Today we went to Hiroshima. Kyoto station is gorgeous, everything is clean and elegant. We took the bullet train to Hiroshima. It is a sleek,quiet,beautiful train and is a tribute to Japanese engineering and efficiency.
Hiroshima is a vibrant bustling city. After checking into our motel, we walked to Memorial Park and the Peace Museum. The first thing you see is the skeleton of the one building that remained after the bombing. It was left standing surrounded by rubble-a reminder of the day.
We went on toward the Peace Museum past a memorial garden
The mall was full of school children waiting to go into the museum
Walking through the museum was a moving experience. You enter through a corridor lined with rubble and on the left is a life-size diorama depicting burned victims trying to leave the scene of the blast. On the right is a 3D map showing the site of the blast. Videos of actual footage play overhead showing the plane being loaded, the actual blast, and the aftermath.
As you move along, there are glass cases with clothing from blast victims along with their stories. Who they were. Where they were when the blast happened and how they died.
Another room is devoted to describing the bomb and its effects. Another room describes the effects of radiation on the body and the environment. Another case shows items recovered from the wreckage.
The walls are lined with pictures of burn victims and a ruined city
Despite all the people going through, the museum is quiet as people pass through absorbing all the details.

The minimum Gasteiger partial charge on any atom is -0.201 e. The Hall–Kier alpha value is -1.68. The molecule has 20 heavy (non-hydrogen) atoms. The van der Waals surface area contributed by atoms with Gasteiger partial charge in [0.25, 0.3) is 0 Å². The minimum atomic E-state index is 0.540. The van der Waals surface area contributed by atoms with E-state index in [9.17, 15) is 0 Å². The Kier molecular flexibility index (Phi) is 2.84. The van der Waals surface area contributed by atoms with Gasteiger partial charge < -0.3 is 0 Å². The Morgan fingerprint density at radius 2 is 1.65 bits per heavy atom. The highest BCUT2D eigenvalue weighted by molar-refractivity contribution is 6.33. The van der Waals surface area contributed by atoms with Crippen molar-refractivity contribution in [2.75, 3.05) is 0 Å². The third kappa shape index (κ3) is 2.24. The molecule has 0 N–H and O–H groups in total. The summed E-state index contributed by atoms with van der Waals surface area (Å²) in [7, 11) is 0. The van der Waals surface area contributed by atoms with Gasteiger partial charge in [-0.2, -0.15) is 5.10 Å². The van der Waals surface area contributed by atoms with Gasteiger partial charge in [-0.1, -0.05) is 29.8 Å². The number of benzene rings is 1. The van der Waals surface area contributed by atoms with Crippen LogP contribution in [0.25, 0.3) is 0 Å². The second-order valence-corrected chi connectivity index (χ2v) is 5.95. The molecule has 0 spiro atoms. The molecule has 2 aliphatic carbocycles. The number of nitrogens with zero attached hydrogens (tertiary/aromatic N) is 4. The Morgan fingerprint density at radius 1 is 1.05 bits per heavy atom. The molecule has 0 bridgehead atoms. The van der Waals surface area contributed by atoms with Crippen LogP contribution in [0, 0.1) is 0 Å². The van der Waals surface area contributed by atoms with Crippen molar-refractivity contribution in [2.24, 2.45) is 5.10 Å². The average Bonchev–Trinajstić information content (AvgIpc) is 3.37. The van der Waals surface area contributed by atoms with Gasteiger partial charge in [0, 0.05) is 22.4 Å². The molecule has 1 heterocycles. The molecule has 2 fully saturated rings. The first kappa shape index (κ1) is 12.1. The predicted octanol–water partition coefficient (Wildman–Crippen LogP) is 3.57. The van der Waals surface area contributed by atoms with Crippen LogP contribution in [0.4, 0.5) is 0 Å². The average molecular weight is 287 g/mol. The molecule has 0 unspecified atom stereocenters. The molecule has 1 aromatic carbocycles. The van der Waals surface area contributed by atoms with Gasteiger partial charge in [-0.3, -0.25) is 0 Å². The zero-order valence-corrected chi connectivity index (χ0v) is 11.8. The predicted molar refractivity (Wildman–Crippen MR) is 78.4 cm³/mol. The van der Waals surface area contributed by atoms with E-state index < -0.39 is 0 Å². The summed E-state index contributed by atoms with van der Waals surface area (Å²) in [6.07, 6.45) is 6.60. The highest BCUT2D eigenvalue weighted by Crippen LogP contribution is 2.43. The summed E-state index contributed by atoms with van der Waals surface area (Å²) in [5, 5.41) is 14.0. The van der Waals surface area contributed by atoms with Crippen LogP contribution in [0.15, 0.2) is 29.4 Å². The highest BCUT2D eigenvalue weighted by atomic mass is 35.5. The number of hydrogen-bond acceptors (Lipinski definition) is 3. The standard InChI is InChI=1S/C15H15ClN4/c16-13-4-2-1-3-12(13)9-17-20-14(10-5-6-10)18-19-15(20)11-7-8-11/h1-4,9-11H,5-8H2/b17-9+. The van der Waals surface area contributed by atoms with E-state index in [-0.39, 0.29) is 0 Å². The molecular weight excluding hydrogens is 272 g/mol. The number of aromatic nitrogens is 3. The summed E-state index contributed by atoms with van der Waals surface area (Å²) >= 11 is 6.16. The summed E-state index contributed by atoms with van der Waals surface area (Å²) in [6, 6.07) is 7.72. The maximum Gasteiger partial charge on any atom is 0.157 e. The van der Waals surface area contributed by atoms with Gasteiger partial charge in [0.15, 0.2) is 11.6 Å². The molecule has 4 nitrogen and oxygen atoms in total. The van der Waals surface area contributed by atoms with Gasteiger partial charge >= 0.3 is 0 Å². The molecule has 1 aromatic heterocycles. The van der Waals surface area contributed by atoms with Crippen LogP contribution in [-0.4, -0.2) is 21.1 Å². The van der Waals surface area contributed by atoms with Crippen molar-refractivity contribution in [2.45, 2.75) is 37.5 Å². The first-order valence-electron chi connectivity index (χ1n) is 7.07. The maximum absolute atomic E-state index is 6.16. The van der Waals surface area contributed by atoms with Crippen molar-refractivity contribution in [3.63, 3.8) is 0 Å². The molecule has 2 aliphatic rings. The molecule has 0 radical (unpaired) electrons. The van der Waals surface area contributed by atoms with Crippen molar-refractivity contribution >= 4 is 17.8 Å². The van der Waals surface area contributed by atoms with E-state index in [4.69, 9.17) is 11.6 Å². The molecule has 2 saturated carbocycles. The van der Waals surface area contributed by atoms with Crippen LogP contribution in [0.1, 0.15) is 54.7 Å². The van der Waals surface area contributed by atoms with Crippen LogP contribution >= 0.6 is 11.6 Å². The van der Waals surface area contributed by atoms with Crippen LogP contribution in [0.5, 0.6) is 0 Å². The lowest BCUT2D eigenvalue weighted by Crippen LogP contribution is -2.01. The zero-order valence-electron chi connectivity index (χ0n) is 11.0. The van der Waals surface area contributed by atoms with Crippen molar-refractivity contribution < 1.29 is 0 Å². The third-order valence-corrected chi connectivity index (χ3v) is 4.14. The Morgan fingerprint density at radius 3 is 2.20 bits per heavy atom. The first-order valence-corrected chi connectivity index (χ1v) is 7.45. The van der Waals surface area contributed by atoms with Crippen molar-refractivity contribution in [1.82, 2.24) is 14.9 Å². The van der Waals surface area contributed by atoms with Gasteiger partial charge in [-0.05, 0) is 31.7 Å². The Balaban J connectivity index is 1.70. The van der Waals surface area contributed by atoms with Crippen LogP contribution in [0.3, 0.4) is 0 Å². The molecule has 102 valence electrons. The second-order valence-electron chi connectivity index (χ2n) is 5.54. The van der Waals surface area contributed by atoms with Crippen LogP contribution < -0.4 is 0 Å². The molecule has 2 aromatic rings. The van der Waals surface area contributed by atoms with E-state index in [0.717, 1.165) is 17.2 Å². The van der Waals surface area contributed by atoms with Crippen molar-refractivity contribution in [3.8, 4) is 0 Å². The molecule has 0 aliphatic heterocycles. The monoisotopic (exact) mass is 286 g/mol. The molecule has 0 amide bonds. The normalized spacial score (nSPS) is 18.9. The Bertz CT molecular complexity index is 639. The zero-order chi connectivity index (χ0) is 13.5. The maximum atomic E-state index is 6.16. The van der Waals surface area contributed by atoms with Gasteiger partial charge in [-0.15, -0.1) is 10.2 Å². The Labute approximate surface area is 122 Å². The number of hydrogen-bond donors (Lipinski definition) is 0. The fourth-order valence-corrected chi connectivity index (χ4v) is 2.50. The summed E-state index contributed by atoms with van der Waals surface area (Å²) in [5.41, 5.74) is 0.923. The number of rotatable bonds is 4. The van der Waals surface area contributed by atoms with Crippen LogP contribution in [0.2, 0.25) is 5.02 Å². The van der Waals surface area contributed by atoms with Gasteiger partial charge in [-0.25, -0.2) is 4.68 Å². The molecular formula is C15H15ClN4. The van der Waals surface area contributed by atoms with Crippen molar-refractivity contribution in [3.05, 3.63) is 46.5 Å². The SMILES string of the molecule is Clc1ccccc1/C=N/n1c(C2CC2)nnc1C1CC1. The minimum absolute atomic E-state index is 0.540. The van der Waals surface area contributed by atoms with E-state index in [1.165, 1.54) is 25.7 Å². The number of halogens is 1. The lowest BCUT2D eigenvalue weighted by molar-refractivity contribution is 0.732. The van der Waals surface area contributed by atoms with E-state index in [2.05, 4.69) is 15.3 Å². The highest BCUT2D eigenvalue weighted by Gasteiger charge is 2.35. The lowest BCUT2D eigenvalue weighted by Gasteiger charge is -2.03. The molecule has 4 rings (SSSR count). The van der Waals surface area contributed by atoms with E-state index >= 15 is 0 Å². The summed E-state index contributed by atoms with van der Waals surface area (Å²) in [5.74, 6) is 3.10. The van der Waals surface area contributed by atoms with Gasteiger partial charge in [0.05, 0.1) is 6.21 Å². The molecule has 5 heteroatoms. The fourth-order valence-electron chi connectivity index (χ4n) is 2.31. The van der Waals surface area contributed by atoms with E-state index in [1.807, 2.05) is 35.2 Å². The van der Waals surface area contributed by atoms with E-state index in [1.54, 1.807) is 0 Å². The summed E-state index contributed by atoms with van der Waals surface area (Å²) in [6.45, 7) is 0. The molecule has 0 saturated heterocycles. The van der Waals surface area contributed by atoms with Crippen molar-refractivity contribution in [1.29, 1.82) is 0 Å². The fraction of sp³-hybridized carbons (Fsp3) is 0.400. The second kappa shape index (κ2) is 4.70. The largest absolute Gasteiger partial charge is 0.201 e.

As you leave the main hall, there are benches and video displays with interviews from survivors playing describing the blast and the aftermath. You continue on and you find hope as you read about the museums purpose.
As we leave the museum, many of our crew are emotional including our leader who came to Japan as an exchange student. She was invited by a Japanese man who went through the museum and vowed to devote himself to promoting world peace. His family hosted her to teach and learn about our two cultures. For her it started a lifelong connection with Japan and its people. On the way out, we stop at a statue dedicated to all those lost that day and pay our respects
We walk down to the river and I look around with new eyes at the beautiful, vibrant city that stands there today. It was rebuilt from the ashes and is a testament to human resiliency. I only hope that we will never see that kind of devastation again.